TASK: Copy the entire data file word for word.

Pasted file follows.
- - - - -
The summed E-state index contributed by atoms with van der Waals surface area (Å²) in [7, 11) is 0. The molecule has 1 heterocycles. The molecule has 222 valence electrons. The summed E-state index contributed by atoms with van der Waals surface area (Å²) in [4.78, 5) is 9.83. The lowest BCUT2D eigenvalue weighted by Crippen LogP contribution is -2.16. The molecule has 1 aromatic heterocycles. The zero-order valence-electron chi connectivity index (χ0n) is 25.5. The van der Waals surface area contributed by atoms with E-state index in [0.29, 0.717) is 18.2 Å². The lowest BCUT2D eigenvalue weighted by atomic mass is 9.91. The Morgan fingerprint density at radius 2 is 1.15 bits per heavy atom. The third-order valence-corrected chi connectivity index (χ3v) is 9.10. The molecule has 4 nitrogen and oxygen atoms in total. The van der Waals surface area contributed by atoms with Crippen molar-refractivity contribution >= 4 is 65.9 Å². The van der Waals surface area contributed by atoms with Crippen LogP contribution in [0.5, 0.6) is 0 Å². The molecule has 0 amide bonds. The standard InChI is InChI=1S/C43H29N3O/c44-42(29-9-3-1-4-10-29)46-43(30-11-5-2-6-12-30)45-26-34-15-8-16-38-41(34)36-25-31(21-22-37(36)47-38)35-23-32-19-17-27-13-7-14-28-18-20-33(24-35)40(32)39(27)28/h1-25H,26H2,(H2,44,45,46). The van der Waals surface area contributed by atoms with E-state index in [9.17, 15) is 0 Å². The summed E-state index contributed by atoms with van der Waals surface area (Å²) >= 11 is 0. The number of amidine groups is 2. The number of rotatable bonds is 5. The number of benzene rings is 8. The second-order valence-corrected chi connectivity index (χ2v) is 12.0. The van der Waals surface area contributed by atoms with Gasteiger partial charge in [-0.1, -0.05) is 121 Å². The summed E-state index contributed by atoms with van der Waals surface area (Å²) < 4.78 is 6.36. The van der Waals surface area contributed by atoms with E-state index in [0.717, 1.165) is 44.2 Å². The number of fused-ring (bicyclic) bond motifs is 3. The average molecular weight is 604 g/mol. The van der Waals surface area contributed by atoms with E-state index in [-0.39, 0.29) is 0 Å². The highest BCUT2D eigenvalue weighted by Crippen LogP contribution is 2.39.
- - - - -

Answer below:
The summed E-state index contributed by atoms with van der Waals surface area (Å²) in [7, 11) is 0. The molecule has 1 heterocycles. The molecule has 222 valence electrons. The summed E-state index contributed by atoms with van der Waals surface area (Å²) in [4.78, 5) is 9.83. The lowest BCUT2D eigenvalue weighted by Crippen LogP contribution is -2.16. The molecule has 1 aromatic heterocycles. The zero-order valence-electron chi connectivity index (χ0n) is 25.5. The van der Waals surface area contributed by atoms with E-state index in [0.29, 0.717) is 18.2 Å². The lowest BCUT2D eigenvalue weighted by atomic mass is 9.91. The Morgan fingerprint density at radius 2 is 1.15 bits per heavy atom. The third-order valence-corrected chi connectivity index (χ3v) is 9.10. The molecule has 4 nitrogen and oxygen atoms in total. The van der Waals surface area contributed by atoms with Crippen molar-refractivity contribution >= 4 is 65.9 Å². The van der Waals surface area contributed by atoms with Crippen LogP contribution in [0.5, 0.6) is 0 Å². The molecule has 0 amide bonds. The standard InChI is InChI=1S/C43H29N3O/c44-42(29-9-3-1-4-10-29)46-43(30-11-5-2-6-12-30)45-26-34-15-8-16-38-41(34)36-25-31(21-22-37(36)47-38)35-23-32-19-17-27-13-7-14-28-18-20-33(24-35)40(32)39(27)28/h1-25H,26H2,(H2,44,45,46). The van der Waals surface area contributed by atoms with E-state index in [9.17, 15) is 0 Å². The summed E-state index contributed by atoms with van der Waals surface area (Å²) >= 11 is 0. The number of amidine groups is 2. The number of rotatable bonds is 5. The number of benzene rings is 8. The second-order valence-corrected chi connectivity index (χ2v) is 12.0. The van der Waals surface area contributed by atoms with Gasteiger partial charge in [-0.1, -0.05) is 121 Å². The summed E-state index contributed by atoms with van der Waals surface area (Å²) < 4.78 is 6.36. The van der Waals surface area contributed by atoms with E-state index in [0.717, 1.165) is 44.2 Å². The number of fused-ring (bicyclic) bond motifs is 3. The average molecular weight is 604 g/mol. The van der Waals surface area contributed by atoms with E-state index in [-0.39, 0.29) is 0 Å². The highest BCUT2D eigenvalue weighted by Crippen LogP contribution is 2.39.